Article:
Labeled and has been used for self-medication for temporary relief of nasal congestion associated with sinusitis;114 117 however, efficacy data are lacking and/or controversial.117 118 119 In October 2005, FDA issued a final rule to remove this indication from labeling of OTC nasal decongestants.117 Compliance date for preparations with annual sales <$25,000 was October 11, 2007; compliance date for all other preparations was April 11, 2007.117

Hemorrhoids

Anorectal preparations (e.g., creams, gels, ointments, suppositories) containing phenylephrine hydrochloride are used topically or rectally to provide temporary symptomatic relief of external or internal hemorrhoids.101 102 103 104 105 106 107 108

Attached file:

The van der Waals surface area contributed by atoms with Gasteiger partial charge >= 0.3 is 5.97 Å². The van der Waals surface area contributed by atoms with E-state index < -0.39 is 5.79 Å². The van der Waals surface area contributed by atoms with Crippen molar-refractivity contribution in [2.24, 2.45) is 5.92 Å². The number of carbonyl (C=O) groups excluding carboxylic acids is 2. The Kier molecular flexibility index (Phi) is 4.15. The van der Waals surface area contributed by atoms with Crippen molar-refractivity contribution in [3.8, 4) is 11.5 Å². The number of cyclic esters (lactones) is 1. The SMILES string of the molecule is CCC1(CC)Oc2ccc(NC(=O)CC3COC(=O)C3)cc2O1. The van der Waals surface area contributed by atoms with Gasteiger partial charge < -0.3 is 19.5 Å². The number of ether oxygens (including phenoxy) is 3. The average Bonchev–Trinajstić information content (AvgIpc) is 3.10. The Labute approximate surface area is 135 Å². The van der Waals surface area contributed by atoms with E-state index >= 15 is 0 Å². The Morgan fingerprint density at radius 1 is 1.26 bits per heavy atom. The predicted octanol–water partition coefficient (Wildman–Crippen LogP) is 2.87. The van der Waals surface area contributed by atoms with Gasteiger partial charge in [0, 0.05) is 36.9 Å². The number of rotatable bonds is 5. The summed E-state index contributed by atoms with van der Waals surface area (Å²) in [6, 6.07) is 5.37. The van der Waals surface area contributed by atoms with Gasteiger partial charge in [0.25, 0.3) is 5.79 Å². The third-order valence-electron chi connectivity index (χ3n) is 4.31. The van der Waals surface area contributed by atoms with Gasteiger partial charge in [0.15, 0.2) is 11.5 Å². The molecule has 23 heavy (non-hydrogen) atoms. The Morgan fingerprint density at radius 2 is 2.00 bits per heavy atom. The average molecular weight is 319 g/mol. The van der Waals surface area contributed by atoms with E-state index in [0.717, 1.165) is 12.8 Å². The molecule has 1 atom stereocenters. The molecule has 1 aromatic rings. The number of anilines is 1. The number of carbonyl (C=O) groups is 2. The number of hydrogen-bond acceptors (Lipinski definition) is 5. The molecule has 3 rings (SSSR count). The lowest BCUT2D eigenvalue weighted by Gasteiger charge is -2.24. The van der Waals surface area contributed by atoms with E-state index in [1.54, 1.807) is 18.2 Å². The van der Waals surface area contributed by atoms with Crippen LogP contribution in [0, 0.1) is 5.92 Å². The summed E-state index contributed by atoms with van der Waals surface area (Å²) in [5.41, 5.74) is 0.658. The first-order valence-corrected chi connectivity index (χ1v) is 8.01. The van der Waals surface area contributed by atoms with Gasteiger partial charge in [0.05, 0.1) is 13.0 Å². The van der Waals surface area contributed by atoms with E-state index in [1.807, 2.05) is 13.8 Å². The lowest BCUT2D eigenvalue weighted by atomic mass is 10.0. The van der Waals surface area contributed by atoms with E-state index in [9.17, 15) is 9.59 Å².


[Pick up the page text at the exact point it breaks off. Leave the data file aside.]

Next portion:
When applied topically or rectally to the anorectal area, vasoconstrictors such as phenylephrine stimulate α-adrenergic receptors in the vascular beds102 with a resultant temporary constriction of arterioles and a modest and transient reduction in congestion (swelling) of hemorrhoidal tissues.101 102 108

May relieve anorectal pruritus, discomfort, and irritation, possibly in part secondary to some weak local anesthetic action; the mechanism of this local anesthetic effect is unknown.102 108

May relieve pruritus associated with histamine release.102 108

If minor bleeding is present, a clinician should be consulted promptly for advice since anorectal bleeding may be a sign of conditions ranging in seriousness from simple abrasions to cancer.108

Diagnosis of Heart Murmurs

IV phenylephrine has been used to increase BP as an aid in the diagnosis of heart murmurs.b

Phenylephrine Hydrochloride Dosage and Administration

General

  • Vasopressor therapy: Elevate BP to slightly less than the patient’s normal BP.b